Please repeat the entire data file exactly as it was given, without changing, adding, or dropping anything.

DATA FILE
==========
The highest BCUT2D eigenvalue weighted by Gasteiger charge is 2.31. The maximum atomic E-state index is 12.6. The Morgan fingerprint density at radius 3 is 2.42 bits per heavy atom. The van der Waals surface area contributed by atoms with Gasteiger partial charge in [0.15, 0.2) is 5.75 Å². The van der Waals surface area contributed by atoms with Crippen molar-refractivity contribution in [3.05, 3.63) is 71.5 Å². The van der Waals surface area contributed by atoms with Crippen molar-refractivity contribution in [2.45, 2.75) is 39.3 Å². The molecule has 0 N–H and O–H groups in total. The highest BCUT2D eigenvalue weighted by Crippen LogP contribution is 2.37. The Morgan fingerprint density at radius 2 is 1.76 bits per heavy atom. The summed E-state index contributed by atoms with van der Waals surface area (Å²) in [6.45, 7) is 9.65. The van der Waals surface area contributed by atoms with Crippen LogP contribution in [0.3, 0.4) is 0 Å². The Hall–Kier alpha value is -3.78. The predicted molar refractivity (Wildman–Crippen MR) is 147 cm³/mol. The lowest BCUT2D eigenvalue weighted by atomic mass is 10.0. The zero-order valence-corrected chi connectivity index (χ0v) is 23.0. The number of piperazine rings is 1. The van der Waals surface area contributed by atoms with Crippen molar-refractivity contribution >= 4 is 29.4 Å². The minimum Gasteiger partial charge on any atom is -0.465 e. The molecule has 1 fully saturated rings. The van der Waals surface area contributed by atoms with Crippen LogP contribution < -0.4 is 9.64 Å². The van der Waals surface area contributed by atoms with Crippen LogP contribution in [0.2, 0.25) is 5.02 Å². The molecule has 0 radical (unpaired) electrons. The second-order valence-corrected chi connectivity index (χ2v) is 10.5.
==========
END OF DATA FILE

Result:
The highest BCUT2D eigenvalue weighted by Gasteiger charge is 2.31. The maximum atomic E-state index is 12.6. The Morgan fingerprint density at radius 3 is 2.42 bits per heavy atom. The van der Waals surface area contributed by atoms with Gasteiger partial charge in [0.15, 0.2) is 5.75 Å². The van der Waals surface area contributed by atoms with Crippen molar-refractivity contribution in [3.05, 3.63) is 71.5 Å². The van der Waals surface area contributed by atoms with Crippen molar-refractivity contribution in [2.45, 2.75) is 39.3 Å². The molecule has 0 N–H and O–H groups in total. The highest BCUT2D eigenvalue weighted by Crippen LogP contribution is 2.37. The Morgan fingerprint density at radius 2 is 1.76 bits per heavy atom. The summed E-state index contributed by atoms with van der Waals surface area (Å²) in [6.45, 7) is 9.65. The van der Waals surface area contributed by atoms with Crippen LogP contribution in [0.3, 0.4) is 0 Å². The Hall–Kier alpha value is -3.78. The predicted molar refractivity (Wildman–Crippen MR) is 147 cm³/mol. The lowest BCUT2D eigenvalue weighted by atomic mass is 10.0. The zero-order valence-corrected chi connectivity index (χ0v) is 23.0. The number of piperazine rings is 1. The van der Waals surface area contributed by atoms with Crippen molar-refractivity contribution >= 4 is 29.4 Å². The minimum Gasteiger partial charge on any atom is -0.465 e. The molecule has 1 fully saturated rings. The van der Waals surface area contributed by atoms with Crippen LogP contribution < -0.4 is 9.64 Å². The van der Waals surface area contributed by atoms with Crippen LogP contribution in [0.2, 0.25) is 5.02 Å². The molecule has 0 radical (unpaired) electrons. The second-order valence-corrected chi connectivity index (χ2v) is 10.5.